All the botanicals evaluated recorded high level of Bactrocera dorsalis larval mortality at both contact and residual effect at 24 h of exposure. The study has demonstrated the potential of the tested plant extracts to decimate populations of B. dorsalis larvae. This results support several reports from previous studies on the potential of plant botanicals in the management of fruit fly infestations. Akhtar et al. (2004) reported that extracts from Acorus calamus Linn, Azadirachta indica A. Juss, Curcuma longa L, Peganum harmala L, Saussurea lappa (Decne)Sch.Bip., and Valeriana jatamansi Jones inhibited the growth of Bactrocera zonata in Pakistan. Similarly, Jaleel et al. (2020) reported that Piper nigrum has been very effective in repelling B. correcta and B. dorsalis. Furthermore, aqueous extracts of A. indica, P. guineense, M. oleifera, and A. melegueta caused contact and residual toxicity against B. dorsalis at varied rates under laboratory conditions (Ugwu & Nwaokolo, 2020). The insecticidal efficiency of P. guineense is attributed to Piperine the active ingredient in P. guineense (Scott et al., 2004). A. melegueta has been reported to possess several biological activities like anti-inflammatory, antioxidant and anti-tumor effects, and anti-microbial activity (Chung, Jung, Surh, Lee, & Park, 2001; Oloke, Kolawole, & Erhun, 1998; Tjendraputra, Tran, Liu-Brennan, Roufogalis, & Duke, 2001). Similarly, Ukeh, Birkett, Pickett, Bowman, and Luntz (2009) reported that A. melegueta and Z. officinale extracts exhibited repellent effect towards adult S. zeamais both in the absence and the presence of maize, Zea mays, grains. The biological activities of A. melegueta is attributed to three major compounds; (S)-2-heptanol, (S)-2-heptyl acetate, and (R)-linalool (Ukeh et al., 2009). Siddiqi et al. (2006) also reported that petroleum ether, acetone, and ethanol extracts of turmeric plant were effective in repelling and inhibiting growth of B. zonata. Several past studies have been documented on the potential of botanicals in the control of many insect pests of different crops both in the field and storage. Powders of Z. officinale, A. indica, A. melegueta, and other local plant materials have been found promising in protecting Cajanus cajan and Vigna unguiculata grains against Callosobruchus maculatus infestation in storage (Ekeh, Onah, Atama, Ivoke, & Eyo, 2013). Similarly, Idoko and Adesina (2012) reported that P. guineense powder has contact effects on C. maculatus which resulted in adult mortality and inhibition of female oviposition. The residual and contact effects of Z. officinale on B. dorsalis were comparable to cypermethrin. These results corroborate the findings by Addo (2017) who reported that aqueous extracts of Z. officinale were effective against major pests of cabbage (Brassicae oleracea var. capitata). Giriraju and Yunus (2013) reported that 10% ethanolic extracts of Z. officinale possess antimicrobial potential against pathogens. The antimicrobial and other several biological activities Z. officinale are attributed to gingerol and paradol, shogaols, and zingerone (Rahmani, Al Shabrmi, & Aly, 2014). Several studies have shown that plant botanicals were more effective than synthetic insecticides against various insect pests of crops both in the field and storage. Basedow, Obiewatsch, Bernal Vega, Kollmann, and Nicol (2002) reported that A. indica-based products were more efficacious than synthetic insecticides against aphids and white flies in the field. Similarly, Ugwu, Ojo, Aderolu, and Aderemi (2014) reported that A. indica seed extracts showed higher efficacy than Cypermethrin against leaf roller Sylepta derogata on okra in the field. In this study, Azasol (6% azadirachtin) was very effective in reducing adult emergence of B. dorsalis on treated soil. The results supports the findings by Khan, Hossain, and Islam (2007) who reported that high doses of Azadirachtin, an active ingredient of A. indica, were found very effective in reducing the oviposition rates of oriental fruit flies on the melon plants. The efficacy of neem-based product is attributed to their molecular component which comprises complex mixture of molecules with hydrocarbons, phenolic compounds, terpenoids, alkaloids, and glycosides (Hossain, Al-Toubi, Weli, Al-Riyami, and Al-Sabahi (2013). According to Mordue-Luntz and Nisbet (2000), neem molecules act on the life cycle of insects in various phases making it difficult for pests to resist the physiological effects of neem-based extracts. Solangi, Sultana, Wagan, and Ahmed (2011) reported that extracts of neem oil, neem seed powder solution, eucalyptus leaf, and tobacco leaf showed repellent effects against Bactrocera zonata. Similarly, Rehman, Jilani, Khan, Masih, and Kanvil (2009) reported that A. indica was very effective in reducing the oviposition rate of B. zonata, B. dorsalis, and B. olae. According to Isman (2000) and Cetin, Erler, and Yanikoglu (2004), plant extracts and their oils possess ovicidal, larvicidal, and repellent properties against various insect species. The most vital constituent of several plant extracts or their essential oils are monoterpenoids which possess fumigant properties making them a good element in pest management program (Ahn, Lee, Lee, & Kim, 1998; Al Qahtani, Al-Dhafar, & Rady, 2012; Regnault-Roger & Hamrouni, 1995)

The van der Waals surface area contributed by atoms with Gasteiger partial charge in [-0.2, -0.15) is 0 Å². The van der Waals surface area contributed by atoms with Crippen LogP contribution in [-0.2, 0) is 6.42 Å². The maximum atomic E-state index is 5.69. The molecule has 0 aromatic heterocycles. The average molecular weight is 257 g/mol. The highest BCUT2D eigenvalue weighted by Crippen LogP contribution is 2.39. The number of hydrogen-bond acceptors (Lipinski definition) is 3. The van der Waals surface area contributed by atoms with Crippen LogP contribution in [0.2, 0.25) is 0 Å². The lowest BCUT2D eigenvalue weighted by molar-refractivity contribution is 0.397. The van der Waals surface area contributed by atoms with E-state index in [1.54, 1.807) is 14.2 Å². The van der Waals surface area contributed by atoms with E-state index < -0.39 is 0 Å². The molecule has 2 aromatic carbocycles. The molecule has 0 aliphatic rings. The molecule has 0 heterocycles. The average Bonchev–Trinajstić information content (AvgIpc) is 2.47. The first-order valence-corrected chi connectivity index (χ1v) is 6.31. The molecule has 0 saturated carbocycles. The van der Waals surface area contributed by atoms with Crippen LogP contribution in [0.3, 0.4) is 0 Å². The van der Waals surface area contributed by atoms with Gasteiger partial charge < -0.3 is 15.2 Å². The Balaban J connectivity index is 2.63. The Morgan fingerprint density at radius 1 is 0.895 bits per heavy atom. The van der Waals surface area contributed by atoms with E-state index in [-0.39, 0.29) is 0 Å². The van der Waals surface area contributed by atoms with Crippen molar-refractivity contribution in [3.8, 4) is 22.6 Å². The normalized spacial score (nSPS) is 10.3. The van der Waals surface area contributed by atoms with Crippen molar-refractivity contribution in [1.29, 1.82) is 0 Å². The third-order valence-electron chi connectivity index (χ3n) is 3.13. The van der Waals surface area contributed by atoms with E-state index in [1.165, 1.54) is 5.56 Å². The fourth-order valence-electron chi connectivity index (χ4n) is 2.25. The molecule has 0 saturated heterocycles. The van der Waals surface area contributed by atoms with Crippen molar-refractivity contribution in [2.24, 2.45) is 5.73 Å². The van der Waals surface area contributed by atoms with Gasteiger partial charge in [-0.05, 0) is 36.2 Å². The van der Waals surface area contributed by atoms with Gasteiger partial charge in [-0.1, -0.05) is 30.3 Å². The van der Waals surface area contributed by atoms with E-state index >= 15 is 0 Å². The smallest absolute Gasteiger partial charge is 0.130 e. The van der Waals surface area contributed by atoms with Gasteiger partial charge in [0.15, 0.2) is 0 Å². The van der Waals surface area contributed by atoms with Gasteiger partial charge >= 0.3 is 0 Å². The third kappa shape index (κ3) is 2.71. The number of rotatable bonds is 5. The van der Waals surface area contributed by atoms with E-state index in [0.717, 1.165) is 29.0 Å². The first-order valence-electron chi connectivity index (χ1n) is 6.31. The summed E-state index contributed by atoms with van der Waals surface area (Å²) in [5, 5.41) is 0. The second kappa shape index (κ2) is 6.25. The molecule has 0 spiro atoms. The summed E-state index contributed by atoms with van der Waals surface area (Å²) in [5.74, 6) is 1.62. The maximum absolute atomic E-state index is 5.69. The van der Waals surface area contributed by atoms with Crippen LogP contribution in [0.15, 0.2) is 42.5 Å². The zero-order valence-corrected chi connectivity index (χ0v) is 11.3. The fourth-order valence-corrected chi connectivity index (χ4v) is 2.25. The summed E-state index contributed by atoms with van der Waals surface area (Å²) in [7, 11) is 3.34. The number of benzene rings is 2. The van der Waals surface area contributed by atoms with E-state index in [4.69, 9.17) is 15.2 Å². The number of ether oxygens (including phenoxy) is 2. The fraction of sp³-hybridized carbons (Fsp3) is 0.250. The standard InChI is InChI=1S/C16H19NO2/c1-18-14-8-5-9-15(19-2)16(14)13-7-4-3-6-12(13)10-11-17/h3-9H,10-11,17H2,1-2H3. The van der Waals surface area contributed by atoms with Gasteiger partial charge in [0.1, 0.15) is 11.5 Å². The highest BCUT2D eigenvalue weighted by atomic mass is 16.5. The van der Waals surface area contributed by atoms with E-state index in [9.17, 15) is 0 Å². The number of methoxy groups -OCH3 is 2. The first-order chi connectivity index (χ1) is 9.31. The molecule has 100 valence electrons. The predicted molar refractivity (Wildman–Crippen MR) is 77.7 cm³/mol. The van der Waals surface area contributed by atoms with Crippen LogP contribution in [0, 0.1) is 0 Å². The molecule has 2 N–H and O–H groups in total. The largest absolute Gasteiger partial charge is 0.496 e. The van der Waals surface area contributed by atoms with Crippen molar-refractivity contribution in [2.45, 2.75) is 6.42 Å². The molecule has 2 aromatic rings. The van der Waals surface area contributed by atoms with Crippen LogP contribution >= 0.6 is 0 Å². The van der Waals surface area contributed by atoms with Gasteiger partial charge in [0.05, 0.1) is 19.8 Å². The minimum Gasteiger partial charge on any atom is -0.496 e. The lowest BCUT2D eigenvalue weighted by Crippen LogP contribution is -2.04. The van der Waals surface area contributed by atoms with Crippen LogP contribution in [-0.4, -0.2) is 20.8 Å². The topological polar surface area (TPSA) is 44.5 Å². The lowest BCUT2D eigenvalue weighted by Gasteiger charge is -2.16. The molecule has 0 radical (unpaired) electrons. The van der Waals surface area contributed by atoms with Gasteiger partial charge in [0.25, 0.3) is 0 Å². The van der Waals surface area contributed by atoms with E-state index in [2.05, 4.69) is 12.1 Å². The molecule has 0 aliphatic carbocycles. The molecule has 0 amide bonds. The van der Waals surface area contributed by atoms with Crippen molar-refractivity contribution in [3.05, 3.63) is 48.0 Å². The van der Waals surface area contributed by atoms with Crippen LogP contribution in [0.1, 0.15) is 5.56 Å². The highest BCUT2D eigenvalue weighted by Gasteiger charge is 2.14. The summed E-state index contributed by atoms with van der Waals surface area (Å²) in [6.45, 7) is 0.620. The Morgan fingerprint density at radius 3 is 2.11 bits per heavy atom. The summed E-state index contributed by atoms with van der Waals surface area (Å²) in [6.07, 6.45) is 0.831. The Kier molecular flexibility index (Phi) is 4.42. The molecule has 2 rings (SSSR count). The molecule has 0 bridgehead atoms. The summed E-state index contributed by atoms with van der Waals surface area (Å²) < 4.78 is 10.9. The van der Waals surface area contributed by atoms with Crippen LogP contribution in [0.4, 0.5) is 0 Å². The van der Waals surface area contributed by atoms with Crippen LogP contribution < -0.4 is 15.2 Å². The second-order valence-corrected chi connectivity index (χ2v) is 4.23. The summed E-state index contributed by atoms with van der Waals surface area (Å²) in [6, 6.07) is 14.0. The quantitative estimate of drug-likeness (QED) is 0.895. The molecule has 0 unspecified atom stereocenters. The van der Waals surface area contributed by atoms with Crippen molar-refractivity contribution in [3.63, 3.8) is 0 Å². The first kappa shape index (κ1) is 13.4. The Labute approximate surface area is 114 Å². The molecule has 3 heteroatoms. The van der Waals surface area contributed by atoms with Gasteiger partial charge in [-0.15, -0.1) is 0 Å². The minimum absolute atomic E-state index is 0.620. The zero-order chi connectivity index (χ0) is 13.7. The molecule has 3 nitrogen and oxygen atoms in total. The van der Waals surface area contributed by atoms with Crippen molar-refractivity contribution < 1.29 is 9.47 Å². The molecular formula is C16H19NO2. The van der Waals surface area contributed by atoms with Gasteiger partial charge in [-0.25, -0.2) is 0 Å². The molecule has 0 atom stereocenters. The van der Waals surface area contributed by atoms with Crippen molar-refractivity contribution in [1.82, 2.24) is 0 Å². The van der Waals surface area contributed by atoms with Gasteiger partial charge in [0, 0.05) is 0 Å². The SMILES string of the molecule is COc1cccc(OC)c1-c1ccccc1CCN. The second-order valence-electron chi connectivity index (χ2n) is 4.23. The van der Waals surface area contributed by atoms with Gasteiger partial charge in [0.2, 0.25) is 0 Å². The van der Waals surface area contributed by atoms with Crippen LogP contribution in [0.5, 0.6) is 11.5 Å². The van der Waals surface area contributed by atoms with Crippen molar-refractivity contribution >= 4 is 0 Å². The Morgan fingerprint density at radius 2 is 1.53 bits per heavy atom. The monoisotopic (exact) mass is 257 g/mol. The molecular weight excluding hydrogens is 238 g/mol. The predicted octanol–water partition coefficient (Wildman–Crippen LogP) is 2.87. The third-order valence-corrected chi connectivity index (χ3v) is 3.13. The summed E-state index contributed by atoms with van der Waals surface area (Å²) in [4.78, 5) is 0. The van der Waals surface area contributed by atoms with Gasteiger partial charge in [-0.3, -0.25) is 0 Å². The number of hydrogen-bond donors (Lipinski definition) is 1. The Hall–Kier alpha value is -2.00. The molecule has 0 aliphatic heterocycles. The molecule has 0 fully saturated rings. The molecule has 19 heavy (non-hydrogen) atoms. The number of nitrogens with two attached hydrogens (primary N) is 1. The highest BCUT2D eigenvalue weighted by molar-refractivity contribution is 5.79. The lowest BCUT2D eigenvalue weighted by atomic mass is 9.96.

The use of botanicals in pest management has shown great promise as alternatives to chemical insecticides to reduce pesticide load in the environment (Radha & Susheela, 2014).
The current study has proved that ethanol extracts of Zingiber officinale, Piper guineense Aframomum melegueta, and Azasol have strong insecticidal activity. AzaSol was most effective in reducing adult emergence of B. dorsalis on treated soil. Plant botanicals have proven to be environment-friendly and effective in pest management in several forms of application either as foliar spray or soil application. The commercial botanical (AzaSol) has proved to be more effective than ethanol extracts of the tested spices in soil application. Thus, further efforts should be made to develop these plant extracts in ready-made formulations to enhance their efficacy for several application methods.
Availability of data and materials
All data generated or analyzed during this study are included in this published article.
Federal College of Forestry
Forestry Research Institute of Nigeria
Greenwich Meridian Time
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Ugwu, J.A., Alabi, O.Y. & Aluko, O.J. Insecticidal activity of crude extracts of three spices and commercial botanical pesticide on oriental fruit fly under laboratory conditions. JoBAZ 82, 26 (2021). https://doi.org/10.1186/s41936-021-00227-w